Ramana Murthy KV, Jayaram Reddy S, Prasad DV. Perforation of the distal end of the ventriculoperitoneal shunt into the bladder with calculus formation. Pediatr Neurosurg 2009;45:53-5.
Ghritlaharey RK, Budhwani KS, Shrivastava DK, Gupta G, Kushwaha AS, Chanchlani R, et al.
Trans-anal protrusion of ventriculo-peritoneal shunt catheter with silent bowel perforation: Report of ten cases in children. Pediatr Surg Int 2007;23:575-80.
Matsuoka H, Takegami T, Maruyama D, Hamasaki T, Kakita K, Mineura K, et al.
Transanal prolapse of a ventriculoperitoneal shunt catheter – Case report. Neurol Med Chir (Tokyo) 2008;48:526-8.
Zhou F, Chen G, Zhang J. Bowel perforation secondary to ventriculoperitoneal shunt: Case report and clinical analysis. J Int Med Res 2007;35:926-9.
Shetty PG, Fatterpekar GM, Sahani DV, Shroff MM. Pneumocephalus secondary to colonic perforation by ventriculoperitoneal shunt catheter. Br J Radiol 1999;72:704-5.
Bartynski WS, Valliappan S, Uselman JH, Spearman MP. The adult radiographic shuntogram. AJNR Am J Neuroradiol 2000;21:721-6.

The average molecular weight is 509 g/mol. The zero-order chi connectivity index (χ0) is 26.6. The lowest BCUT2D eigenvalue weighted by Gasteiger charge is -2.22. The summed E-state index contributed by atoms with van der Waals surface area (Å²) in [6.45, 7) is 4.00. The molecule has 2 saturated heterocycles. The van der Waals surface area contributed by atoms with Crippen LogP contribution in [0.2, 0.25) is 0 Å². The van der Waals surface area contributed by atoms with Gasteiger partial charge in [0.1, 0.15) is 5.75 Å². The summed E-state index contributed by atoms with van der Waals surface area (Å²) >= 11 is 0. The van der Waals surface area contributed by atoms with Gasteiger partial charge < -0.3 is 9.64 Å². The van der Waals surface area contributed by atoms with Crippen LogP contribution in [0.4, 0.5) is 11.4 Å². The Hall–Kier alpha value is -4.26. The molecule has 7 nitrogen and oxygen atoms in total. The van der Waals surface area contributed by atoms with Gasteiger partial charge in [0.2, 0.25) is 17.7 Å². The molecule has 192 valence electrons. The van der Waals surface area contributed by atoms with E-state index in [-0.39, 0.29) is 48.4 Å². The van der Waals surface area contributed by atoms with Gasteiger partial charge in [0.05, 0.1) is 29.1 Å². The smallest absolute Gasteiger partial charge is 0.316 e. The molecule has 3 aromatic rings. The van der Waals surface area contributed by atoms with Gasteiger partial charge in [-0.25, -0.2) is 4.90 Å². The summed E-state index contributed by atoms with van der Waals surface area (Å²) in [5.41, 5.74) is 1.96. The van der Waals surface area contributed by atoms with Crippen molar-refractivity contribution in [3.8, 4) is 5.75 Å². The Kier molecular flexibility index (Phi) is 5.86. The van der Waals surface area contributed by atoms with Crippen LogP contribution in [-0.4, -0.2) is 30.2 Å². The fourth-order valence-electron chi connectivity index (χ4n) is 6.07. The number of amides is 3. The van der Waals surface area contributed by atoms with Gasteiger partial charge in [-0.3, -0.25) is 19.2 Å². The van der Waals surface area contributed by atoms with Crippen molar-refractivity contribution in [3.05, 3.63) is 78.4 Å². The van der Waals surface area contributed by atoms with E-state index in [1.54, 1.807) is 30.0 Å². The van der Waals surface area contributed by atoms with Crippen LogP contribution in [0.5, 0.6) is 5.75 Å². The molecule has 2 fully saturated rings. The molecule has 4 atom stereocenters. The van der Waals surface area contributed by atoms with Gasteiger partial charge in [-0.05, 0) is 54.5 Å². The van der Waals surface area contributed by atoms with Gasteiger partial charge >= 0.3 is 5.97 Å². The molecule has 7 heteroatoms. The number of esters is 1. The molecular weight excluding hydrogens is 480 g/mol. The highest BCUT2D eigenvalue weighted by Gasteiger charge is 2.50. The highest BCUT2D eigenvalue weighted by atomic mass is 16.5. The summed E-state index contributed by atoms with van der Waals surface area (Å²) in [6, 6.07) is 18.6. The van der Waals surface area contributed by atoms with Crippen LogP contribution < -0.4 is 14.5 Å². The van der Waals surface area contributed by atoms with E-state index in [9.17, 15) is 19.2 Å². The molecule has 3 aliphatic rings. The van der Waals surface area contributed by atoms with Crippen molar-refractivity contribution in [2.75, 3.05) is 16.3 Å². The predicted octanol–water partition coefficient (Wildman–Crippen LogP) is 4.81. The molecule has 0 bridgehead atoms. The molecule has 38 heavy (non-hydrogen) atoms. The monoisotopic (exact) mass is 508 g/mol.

Doh JW, Bae HG, Lee KS, Yun IG, Byun BJ. Hydrothorax from intrathoracic migration of a ventriculoperitoneal shunt catheter. Surg Neurol 1995;43:340-3.
Akyüz M, Uçar T, Göksu E. A thoracic complication of ventriculoperitoneal shunt: Symptomatic hydrothorax from intrathoracic migration of a ventriculoperitoneal shunt catheter. Br J Neurosurg 2004;18:171-3.
Sanders DY, Summers R, DeRouen L. Symptomatic pleural collection of cerebrospinal fluid caused by a ventriculopleural shunt. South Med J 1997;90:345-6.
Sekiguchi H, Suzuki J, Wetjen NM, Mullon JJ. Recurrent cerebrospinal fluid (CSF) pleural effusions caused by ventriculoperitoneal (VP) shunt: A case with a successful treatment with endoscopic third ventriculostomy. Clin Neurol Neurosurg 2013;115:1190-3.